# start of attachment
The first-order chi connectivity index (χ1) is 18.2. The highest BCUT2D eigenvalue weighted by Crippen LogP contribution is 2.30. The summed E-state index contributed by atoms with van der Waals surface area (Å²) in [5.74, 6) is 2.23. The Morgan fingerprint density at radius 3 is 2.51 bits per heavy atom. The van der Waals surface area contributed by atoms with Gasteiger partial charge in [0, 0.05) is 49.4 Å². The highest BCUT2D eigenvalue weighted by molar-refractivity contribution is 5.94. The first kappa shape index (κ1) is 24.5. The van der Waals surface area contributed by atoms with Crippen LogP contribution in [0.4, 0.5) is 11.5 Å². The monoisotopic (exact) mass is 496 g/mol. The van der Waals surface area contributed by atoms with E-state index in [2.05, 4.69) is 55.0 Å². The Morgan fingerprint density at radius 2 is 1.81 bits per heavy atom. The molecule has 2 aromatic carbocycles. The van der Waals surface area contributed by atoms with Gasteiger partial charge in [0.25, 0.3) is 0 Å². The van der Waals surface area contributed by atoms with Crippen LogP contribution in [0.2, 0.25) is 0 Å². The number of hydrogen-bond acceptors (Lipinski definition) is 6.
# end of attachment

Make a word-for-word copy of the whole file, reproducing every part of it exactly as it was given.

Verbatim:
The first-order chi connectivity index (χ1) is 18.2. The highest BCUT2D eigenvalue weighted by Crippen LogP contribution is 2.30. The summed E-state index contributed by atoms with van der Waals surface area (Å²) in [5.74, 6) is 2.23. The Morgan fingerprint density at radius 3 is 2.51 bits per heavy atom. The van der Waals surface area contributed by atoms with Gasteiger partial charge in [0, 0.05) is 49.4 Å². The highest BCUT2D eigenvalue weighted by molar-refractivity contribution is 5.94. The first kappa shape index (κ1) is 24.5. The van der Waals surface area contributed by atoms with Crippen LogP contribution in [0.4, 0.5) is 11.5 Å². The monoisotopic (exact) mass is 496 g/mol. The van der Waals surface area contributed by atoms with E-state index in [2.05, 4.69) is 55.0 Å². The Morgan fingerprint density at radius 2 is 1.81 bits per heavy atom. The molecule has 2 aromatic carbocycles. The van der Waals surface area contributed by atoms with Gasteiger partial charge in [0.25, 0.3) is 0 Å². The van der Waals surface area contributed by atoms with Crippen LogP contribution in [0.2, 0.25) is 0 Å². The number of hydrogen-bond acceptors (Lipinski definition) is 6.